Since 1878 in Omaha, the president of Creighton Prep has been a Jesuit priest. The Rev. Andy Alexander might be the last in the unbroken line.
As the all-boys high school on North 72nd Street prepares to welcome 1,017 students to the start of classes on Tuesday, headhunters from an executive search firm are scouring the country in search of a new leader.
If the person eventually hired by the Prep board is a Jesuit, it will be a major surprise. The Jesuit provincial in Milwaukee, the religious order's leader of a region that includes Nebraska, has said he has no Jesuit priest who is qualified and available.
“I love the Society of Jesus,” said Alexander, 64, named Prep's interim president for one year. “I love my Jesuit brothers. I wish the provincial had said ‘I've got the perfect guy' and we would celebrate as a new Jesuit walked in. But that's not the way it worked.”
It might not seem unsettling to hire a lay person to head the school — some other Catholic schools in Omaha and about 20 percent of the 54 Jesuit high schools in the U.S. are led by lay people — but Alexander said some Prep traditionalists “have a hard time imagining it.” Part of his job in this transition year, he said, is to prepare folks for the likelihood.
“People worry about change,” Alexander said. “We looked hard for a Jesuit. My job is to help people be confident.”
The Jesuit tradition will remain strong, he said, even if a non-Jesuit man or woman is named president. Whoever is selected can't just give lip service to that tradition but “has to show it, live it, act it, be it.”
Andy Alexander grew up west of downtown, almost in the shadow of Creighton University. His Sicilian immigrant grandfather's surname was Allesandro, but he changed it to Alexander for his children and “was very proud his kids were Americans.”
Andy's dad, a World War II veteran, was a manager for Sears, and in retirement became a church deacon; his mother was active in the church and counseled prostitutes, teaching them to shop, cook, care for kids and, she hoped, change their lives.
Jesuits visited the Alexander home often for home-cooked meals and conversation. Andy took part in speech and debate before graduating from Prep in 1966, and entering the Society of Jesus. He was ordained a priest in 1979.
Through the years, in the U.S. and Canada, he worked with addicts and the mentally ill, served as a pastor and ministered on Indian reservations. In the mid-1990s he returned to Omaha to serve as vice president for university ministry at Creighton.
He helped create a university website for Jesuit spiritual exercises as part of an online weekly retreat. It is said to receive 20 million hits a year, in 140 countries.
While at the university, Alexander has served two stints on the board of the high school, so he was a natural to be asked to serve as interim president when the Rev. Tom Merkel, Prep's president since 2003, stepped down at the end of the school year.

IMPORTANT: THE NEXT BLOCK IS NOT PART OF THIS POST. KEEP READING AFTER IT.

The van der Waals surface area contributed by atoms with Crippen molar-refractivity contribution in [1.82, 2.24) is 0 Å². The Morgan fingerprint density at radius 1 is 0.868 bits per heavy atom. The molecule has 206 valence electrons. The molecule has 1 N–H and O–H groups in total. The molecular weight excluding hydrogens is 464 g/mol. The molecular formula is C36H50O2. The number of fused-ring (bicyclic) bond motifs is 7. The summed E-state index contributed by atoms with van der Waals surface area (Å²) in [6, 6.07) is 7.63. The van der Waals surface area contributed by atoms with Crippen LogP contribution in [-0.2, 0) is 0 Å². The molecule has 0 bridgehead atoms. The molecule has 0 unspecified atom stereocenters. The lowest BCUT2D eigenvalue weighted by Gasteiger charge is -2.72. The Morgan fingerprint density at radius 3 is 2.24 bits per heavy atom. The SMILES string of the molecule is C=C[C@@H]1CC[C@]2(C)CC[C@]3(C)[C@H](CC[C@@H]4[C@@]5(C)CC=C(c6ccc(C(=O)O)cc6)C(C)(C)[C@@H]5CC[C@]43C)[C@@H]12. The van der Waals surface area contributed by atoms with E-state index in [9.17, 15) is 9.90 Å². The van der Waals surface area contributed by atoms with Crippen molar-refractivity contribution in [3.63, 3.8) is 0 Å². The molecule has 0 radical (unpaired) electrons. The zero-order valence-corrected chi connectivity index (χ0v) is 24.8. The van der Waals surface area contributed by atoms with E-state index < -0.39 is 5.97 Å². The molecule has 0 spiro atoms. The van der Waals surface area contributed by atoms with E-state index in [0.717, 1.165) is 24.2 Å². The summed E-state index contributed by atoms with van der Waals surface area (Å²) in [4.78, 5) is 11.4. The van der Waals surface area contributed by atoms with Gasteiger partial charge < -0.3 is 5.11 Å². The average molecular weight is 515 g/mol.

Among other accomplishments, Merkel was praised for spearheading a $37 million capital campaign, including $20 million in construction projects — a new gym, a baseball plaza, an artificial turf field, a new school entryway, renovated classrooms and a new auditorium and classroom center.
Until the late 1950s, the high school was near downtown at Creighton University. The first graduating class on the 72nd Street campus was a half-century ago, in 1962.
The school has 13,000 alumni, in every state and in 17 countries. Enrollment has held steady for years; Prep graduated 247 in May, and will welcome about 20 more than that as freshmen.
Tuition averages $9,020, which Prep says is second lowest among Jesuit high school in the U.S. About 45 percent of Prep students receive tuition assistance, totaling $1.8 million. The school said 11 percent of its students are minorities.
Academics are important, but Alexander said Prep's motto, that students become “men for others,” is crucial, as are faith, scholarship, leadership and service. He added: “We form spiritual men, we form leaders and we form people.”
Teenagers anywhere are not fully formed, and Prep has endured occasional stumbles and pranks.
Last fall, about 50 members of the football team planned a risque scavenger hunt that included “a group photo with a topless chick” and “a pic with a fat chick.” Administrators learned of it, and most of the objectionable activities were headed off.
The players received in-school suspensions and were barred from practice. Merkel turned it into a teaching moment with an impassioned talk to the student body, reminding all that they represented Prep at all hours.
Alexander said the incident became a learning experience for the entire Prep community.
“The expectations are high for us,” he said. “We don't guarantee nobody is ever going to fail.”
Two weeks ago in Boston, Alexander attended a first-ever international gathering of Jesuit secondary school leaders — 300-plus participants from more than 40 countries.
He met a woman who succeeded a Jesuit as president of a school in Venezuela. The woman said there were concerns at first, but she has been warmly accepted, she said, because “I love and embrace the mission of our school.”
The Omaha priest said he is confident that can happen at Creighton Prep.
As for the transition, he said it won't be a mere caretaker year.
“We are going to grow this year,” Alexander said. “We're not going to be sitting around waiting. There's a lot happening here, and we have great stories to tell.”
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